Finally, another example of forming a table will be described. Table 1 as shown previously is a complete table. It is also possible to create a table with the intended PWM value having an integer part thereof of "0" so that the value of the other part is modified using the integer part of the intended PWM value. This scheme reduces the capacity of the table significantly, saving a significant amount of memory space.

A further example is that when high-resolution PWM is needed only at the position control of the servo motor, the above-mentioned table with the intended PWM value having a "0" integer part suffices the purpose, and for an intended PWM value with a "non-zero" integer part, a PWM command set can be produced directly from the integer part (each value of the command set is equal to the value of the integer part). Since PWM is not required to be high-resolution for an intended PWM values with a non-zero integer part, it is not necessary to produce a PWM command set and output PWM commands separately. Such situation can easily be handled by slightly modifying the algorithm of the PWM command output section.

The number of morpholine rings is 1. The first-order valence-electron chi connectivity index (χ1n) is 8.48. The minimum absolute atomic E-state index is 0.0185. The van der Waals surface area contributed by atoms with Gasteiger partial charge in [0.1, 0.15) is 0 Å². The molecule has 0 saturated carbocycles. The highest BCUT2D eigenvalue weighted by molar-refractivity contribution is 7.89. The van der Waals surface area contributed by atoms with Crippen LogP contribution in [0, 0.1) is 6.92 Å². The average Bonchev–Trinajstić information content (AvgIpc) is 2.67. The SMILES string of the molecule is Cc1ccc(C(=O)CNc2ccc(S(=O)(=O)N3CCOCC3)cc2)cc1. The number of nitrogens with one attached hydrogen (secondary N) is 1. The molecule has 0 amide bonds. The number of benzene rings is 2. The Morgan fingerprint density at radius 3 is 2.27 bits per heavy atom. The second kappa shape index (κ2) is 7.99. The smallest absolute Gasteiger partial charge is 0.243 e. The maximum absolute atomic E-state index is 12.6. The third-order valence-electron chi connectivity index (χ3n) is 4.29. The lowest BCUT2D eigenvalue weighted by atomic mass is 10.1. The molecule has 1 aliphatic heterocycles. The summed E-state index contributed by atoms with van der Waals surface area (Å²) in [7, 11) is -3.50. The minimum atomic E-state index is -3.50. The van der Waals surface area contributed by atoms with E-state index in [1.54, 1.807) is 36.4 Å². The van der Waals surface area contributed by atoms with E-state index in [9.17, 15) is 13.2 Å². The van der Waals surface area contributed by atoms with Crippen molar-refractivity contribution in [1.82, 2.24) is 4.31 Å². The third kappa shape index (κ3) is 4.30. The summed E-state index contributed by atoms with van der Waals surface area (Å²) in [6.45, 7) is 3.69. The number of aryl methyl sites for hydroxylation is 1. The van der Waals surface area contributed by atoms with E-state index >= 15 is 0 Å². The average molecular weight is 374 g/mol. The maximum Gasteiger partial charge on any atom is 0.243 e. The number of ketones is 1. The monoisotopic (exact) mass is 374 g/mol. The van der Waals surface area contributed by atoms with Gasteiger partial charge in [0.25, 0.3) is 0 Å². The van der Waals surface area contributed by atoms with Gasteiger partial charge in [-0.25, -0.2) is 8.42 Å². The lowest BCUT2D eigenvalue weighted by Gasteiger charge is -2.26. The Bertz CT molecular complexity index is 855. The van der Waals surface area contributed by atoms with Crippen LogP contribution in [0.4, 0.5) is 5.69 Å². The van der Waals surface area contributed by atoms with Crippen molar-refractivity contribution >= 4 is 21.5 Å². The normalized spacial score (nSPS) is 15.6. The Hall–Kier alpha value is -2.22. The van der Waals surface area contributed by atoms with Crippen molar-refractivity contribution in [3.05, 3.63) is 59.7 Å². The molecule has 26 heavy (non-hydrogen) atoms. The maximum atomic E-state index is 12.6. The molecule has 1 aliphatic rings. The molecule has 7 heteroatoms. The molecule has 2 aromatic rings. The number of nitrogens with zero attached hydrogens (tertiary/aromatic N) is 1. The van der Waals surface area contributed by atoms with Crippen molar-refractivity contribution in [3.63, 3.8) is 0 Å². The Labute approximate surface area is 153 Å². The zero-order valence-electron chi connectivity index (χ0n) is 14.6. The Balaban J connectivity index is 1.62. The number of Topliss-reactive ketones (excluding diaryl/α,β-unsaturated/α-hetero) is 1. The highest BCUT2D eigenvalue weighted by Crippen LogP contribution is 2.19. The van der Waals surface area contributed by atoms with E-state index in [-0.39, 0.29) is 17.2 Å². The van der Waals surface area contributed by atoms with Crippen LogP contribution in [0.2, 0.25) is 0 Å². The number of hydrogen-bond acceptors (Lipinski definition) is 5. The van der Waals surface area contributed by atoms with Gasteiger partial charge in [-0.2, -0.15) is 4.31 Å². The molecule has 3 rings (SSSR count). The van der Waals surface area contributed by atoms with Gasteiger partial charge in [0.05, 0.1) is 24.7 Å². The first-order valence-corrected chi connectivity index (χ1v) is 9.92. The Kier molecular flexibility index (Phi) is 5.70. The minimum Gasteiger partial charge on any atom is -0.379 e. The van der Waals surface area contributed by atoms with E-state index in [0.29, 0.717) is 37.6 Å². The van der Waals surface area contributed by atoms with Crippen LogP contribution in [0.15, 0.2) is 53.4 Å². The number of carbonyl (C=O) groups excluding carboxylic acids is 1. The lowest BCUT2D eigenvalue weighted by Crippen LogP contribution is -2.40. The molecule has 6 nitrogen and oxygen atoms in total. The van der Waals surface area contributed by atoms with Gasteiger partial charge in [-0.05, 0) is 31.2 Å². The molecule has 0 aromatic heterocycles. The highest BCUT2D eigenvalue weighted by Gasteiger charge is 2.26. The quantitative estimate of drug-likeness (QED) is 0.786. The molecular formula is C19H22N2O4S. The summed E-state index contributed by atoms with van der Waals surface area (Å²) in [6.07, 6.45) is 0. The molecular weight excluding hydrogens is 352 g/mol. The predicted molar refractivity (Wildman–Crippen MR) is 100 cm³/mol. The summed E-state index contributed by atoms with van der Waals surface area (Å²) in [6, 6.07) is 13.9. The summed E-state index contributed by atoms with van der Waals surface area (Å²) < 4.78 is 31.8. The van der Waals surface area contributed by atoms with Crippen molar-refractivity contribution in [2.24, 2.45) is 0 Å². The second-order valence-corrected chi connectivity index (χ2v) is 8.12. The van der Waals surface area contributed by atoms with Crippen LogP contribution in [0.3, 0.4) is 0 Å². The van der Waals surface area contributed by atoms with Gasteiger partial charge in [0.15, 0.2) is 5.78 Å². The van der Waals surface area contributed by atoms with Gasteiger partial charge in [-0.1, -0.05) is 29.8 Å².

In case a single microcomputer is use to control a plurality of servo motors concurrently, as seen in an industrial robot having several joints, the interrupt control section 101 with the ability of executing the control operation for only one servo motor at one interrupt initiation is designed to control all servo motors sequentially and cyclically using the interrupt operation a plurality of times. The application of this invention with the above-mentioned cyclic characteristic will provide a further satisfactory result.

According to the above embodiment of this invention, as described above, when PWM is required to be high-resolution, minimum PWM commands which the power control device operating signal generation circuit 11 can produce and the PWM commands which deactivate the power control devices A and B are combined in a plurality of sets so that the control command device provides an average value of the intended resolution, and each PWM command is delivered to the device operating signal generation circuit sequentially at a certain interval over a plurality of periods, whereby the following advantages are attained.

An increased resolution of PWM command is accomplished using a control command device which is allowed to have an operation time of the order of several hundred microseconds to milliseconds as compared with the power control device operating signal generation means which is required to have a high-speed operation of the order of microseconds or faster, whereby difficulties in the circuit technology can be avoided.